We don’t know for certain that the story of the king letting the peasant woman’s cakes burn is true, but he was a really interesting character, and the comparison with the roundish, black fruiting bodies of this fungus is apt. In bushcraft we use King Alfred’s Cakes as tinder – they catch a spark easily and will burn gently for a long time – a practice in use since Stone Age times, when we think they will have used the fungus to transport fire from one place to another. This all explains other names such as Coal Fungus and Carbon Balls, though Cramp Balls reflects the old belief that carrying them would cure attacks of cramp. They feed on dead and decaying wood, particularly Ash, Beech and Birch, and will grow on burnt wood, helping the landscape to recover after a wildfire. The matt, pinkish brown ones in River’s second photo are young ones.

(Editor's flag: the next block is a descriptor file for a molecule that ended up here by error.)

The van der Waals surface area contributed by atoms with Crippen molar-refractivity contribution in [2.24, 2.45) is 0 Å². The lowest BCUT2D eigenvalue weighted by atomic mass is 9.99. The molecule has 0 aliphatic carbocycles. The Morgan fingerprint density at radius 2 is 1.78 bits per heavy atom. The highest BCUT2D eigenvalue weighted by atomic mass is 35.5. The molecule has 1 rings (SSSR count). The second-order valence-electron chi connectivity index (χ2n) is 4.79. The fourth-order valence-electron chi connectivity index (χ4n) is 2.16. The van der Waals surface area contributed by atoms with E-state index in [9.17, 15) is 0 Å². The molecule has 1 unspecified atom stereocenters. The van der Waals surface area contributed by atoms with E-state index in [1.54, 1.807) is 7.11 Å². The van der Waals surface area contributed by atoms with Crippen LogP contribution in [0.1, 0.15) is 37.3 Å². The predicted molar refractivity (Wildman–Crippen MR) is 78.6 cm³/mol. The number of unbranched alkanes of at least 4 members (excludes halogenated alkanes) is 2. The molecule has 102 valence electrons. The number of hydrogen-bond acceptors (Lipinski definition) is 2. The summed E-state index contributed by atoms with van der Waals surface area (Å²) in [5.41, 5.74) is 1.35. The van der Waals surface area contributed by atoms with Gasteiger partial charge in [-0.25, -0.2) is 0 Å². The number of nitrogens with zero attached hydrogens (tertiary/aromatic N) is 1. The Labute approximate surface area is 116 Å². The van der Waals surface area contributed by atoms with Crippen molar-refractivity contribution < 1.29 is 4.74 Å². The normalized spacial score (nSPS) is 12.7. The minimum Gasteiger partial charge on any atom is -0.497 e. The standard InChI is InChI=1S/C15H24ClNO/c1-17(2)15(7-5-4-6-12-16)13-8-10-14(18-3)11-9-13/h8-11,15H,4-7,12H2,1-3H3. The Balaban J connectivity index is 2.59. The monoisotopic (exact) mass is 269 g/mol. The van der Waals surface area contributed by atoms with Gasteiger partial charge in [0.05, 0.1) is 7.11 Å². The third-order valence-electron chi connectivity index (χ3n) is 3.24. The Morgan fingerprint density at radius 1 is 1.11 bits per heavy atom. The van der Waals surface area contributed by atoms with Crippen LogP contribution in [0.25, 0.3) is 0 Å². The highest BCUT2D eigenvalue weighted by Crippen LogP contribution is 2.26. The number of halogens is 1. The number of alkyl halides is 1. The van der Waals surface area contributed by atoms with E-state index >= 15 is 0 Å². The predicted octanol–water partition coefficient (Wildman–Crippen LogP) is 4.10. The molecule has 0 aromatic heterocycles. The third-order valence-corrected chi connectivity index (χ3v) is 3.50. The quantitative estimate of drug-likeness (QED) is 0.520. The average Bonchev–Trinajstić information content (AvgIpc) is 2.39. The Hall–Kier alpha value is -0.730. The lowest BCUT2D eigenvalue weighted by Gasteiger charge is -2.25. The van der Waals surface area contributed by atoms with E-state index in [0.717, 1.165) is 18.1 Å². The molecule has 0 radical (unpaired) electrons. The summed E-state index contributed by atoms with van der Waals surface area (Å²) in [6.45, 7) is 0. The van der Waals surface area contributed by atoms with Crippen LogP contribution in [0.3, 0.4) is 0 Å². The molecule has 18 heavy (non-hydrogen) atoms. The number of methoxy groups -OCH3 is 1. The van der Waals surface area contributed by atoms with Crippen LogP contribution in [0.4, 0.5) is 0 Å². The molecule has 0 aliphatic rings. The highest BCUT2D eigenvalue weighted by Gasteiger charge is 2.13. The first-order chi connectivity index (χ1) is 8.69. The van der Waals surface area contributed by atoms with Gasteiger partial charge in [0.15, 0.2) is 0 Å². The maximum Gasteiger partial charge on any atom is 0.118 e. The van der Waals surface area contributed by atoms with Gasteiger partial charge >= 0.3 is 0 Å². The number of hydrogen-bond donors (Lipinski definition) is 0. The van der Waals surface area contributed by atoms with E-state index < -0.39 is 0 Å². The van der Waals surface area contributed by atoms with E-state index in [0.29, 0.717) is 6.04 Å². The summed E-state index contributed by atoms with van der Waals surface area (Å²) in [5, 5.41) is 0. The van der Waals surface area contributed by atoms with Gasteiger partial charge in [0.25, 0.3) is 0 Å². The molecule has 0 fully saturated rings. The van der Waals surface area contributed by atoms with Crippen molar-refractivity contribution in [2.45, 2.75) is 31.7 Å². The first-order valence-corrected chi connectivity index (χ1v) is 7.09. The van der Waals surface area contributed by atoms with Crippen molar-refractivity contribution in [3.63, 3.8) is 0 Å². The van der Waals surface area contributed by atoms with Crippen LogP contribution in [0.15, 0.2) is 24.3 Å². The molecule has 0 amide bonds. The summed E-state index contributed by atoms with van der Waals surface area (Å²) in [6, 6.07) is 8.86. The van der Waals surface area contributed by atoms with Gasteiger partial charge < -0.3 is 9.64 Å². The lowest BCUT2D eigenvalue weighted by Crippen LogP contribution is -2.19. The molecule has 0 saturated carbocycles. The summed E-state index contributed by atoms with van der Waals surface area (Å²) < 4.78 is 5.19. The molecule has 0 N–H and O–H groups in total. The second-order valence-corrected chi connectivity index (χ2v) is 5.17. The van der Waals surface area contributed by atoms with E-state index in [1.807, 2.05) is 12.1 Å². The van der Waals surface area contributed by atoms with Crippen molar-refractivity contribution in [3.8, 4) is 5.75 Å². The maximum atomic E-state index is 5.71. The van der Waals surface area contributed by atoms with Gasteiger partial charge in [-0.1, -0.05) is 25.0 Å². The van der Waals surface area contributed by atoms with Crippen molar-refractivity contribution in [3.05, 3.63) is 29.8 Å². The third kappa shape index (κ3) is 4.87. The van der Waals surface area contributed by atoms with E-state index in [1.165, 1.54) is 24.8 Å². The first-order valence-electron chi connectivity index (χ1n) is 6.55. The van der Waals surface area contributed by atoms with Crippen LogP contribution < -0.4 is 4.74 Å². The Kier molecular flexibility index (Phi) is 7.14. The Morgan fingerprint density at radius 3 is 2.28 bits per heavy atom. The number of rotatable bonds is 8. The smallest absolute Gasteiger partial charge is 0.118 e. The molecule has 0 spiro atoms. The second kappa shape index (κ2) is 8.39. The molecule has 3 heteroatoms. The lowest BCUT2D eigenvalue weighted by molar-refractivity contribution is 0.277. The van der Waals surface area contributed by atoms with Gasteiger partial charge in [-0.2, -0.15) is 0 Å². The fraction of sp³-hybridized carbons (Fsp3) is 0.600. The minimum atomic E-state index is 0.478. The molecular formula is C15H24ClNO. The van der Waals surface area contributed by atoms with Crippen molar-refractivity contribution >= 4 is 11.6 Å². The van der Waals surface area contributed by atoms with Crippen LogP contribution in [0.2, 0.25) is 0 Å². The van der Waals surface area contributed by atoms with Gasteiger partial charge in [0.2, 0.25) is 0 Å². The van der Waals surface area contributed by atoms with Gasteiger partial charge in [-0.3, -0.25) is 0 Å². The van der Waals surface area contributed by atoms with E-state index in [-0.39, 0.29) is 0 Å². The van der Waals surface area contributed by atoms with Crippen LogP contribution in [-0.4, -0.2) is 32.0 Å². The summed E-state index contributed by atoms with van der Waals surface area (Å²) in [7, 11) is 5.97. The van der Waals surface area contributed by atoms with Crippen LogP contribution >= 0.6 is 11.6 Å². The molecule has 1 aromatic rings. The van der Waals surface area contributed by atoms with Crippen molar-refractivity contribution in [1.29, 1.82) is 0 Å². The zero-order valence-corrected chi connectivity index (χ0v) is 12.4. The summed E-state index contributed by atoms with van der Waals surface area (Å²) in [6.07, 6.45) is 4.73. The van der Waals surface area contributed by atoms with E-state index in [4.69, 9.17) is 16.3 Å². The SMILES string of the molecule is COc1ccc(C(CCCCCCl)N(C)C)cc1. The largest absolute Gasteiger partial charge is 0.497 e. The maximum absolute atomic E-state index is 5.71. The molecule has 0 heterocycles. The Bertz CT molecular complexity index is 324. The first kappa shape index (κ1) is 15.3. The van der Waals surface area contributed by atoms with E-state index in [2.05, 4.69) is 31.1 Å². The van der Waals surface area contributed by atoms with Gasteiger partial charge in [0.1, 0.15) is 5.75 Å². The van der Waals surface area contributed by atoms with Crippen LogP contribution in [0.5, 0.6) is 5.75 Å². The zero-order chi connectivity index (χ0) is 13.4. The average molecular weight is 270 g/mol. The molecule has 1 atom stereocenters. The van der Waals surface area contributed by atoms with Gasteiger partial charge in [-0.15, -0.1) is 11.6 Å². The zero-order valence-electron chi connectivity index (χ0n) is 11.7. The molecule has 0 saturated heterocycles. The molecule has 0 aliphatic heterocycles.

Photos by River Six